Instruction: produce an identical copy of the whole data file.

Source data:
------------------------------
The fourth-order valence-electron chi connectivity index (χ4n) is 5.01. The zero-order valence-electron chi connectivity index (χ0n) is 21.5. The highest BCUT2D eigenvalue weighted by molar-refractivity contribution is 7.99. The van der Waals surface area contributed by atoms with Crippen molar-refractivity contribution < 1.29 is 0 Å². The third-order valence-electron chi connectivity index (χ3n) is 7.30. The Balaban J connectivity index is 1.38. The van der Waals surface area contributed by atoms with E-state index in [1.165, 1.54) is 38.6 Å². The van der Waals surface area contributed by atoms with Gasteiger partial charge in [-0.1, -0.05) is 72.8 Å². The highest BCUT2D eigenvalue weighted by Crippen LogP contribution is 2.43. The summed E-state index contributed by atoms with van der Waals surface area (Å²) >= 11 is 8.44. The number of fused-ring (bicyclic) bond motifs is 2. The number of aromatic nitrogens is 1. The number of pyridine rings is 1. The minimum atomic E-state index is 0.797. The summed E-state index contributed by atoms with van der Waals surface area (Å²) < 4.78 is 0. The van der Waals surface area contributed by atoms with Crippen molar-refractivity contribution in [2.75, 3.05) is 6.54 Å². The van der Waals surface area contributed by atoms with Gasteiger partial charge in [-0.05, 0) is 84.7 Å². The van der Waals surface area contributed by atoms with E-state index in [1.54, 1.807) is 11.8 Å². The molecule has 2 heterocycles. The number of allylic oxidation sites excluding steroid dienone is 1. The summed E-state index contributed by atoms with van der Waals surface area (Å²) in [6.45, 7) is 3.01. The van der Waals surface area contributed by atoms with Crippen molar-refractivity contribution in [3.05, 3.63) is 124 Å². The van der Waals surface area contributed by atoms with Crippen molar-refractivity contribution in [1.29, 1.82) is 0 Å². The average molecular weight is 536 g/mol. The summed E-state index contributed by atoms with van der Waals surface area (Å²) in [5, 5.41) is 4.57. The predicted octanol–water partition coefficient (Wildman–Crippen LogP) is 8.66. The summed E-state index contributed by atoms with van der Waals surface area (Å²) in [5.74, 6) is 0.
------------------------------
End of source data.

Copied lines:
The fourth-order valence-electron chi connectivity index (χ4n) is 5.01. The zero-order valence-electron chi connectivity index (χ0n) is 21.5. The highest BCUT2D eigenvalue weighted by molar-refractivity contribution is 7.99. The van der Waals surface area contributed by atoms with Crippen molar-refractivity contribution < 1.29 is 0 Å². The third-order valence-electron chi connectivity index (χ3n) is 7.30. The Balaban J connectivity index is 1.38. The van der Waals surface area contributed by atoms with E-state index in [1.165, 1.54) is 38.6 Å². The van der Waals surface area contributed by atoms with Gasteiger partial charge in [-0.1, -0.05) is 72.8 Å². The highest BCUT2D eigenvalue weighted by Crippen LogP contribution is 2.43. The summed E-state index contributed by atoms with van der Waals surface area (Å²) >= 11 is 8.44. The number of fused-ring (bicyclic) bond motifs is 2. The number of aromatic nitrogens is 1. The number of pyridine rings is 1. The minimum atomic E-state index is 0.797. The summed E-state index contributed by atoms with van der Waals surface area (Å²) < 4.78 is 0. The van der Waals surface area contributed by atoms with Crippen molar-refractivity contribution in [2.75, 3.05) is 6.54 Å². The van der Waals surface area contributed by atoms with Gasteiger partial charge in [-0.05, 0) is 84.7 Å². The van der Waals surface area contributed by atoms with E-state index in [1.54, 1.807) is 11.8 Å². The molecule has 2 heterocycles. The number of allylic oxidation sites excluding steroid dienone is 1. The summed E-state index contributed by atoms with van der Waals surface area (Å²) in [6.45, 7) is 3.01. The van der Waals surface area contributed by atoms with Crippen molar-refractivity contribution in [3.05, 3.63) is 124 Å². The van der Waals surface area contributed by atoms with Crippen molar-refractivity contribution in [1.29, 1.82) is 0 Å². The average molecular weight is 536 g/mol. The summed E-state index contributed by atoms with van der Waals surface area (Å²) in [5, 5.41) is 4.57. The predicted octanol–water partition coefficient (Wildman–Crippen LogP) is 8.66. The summed E-state index contributed by atoms with van der Waals surface area (Å²) in [5.74, 6) is 0.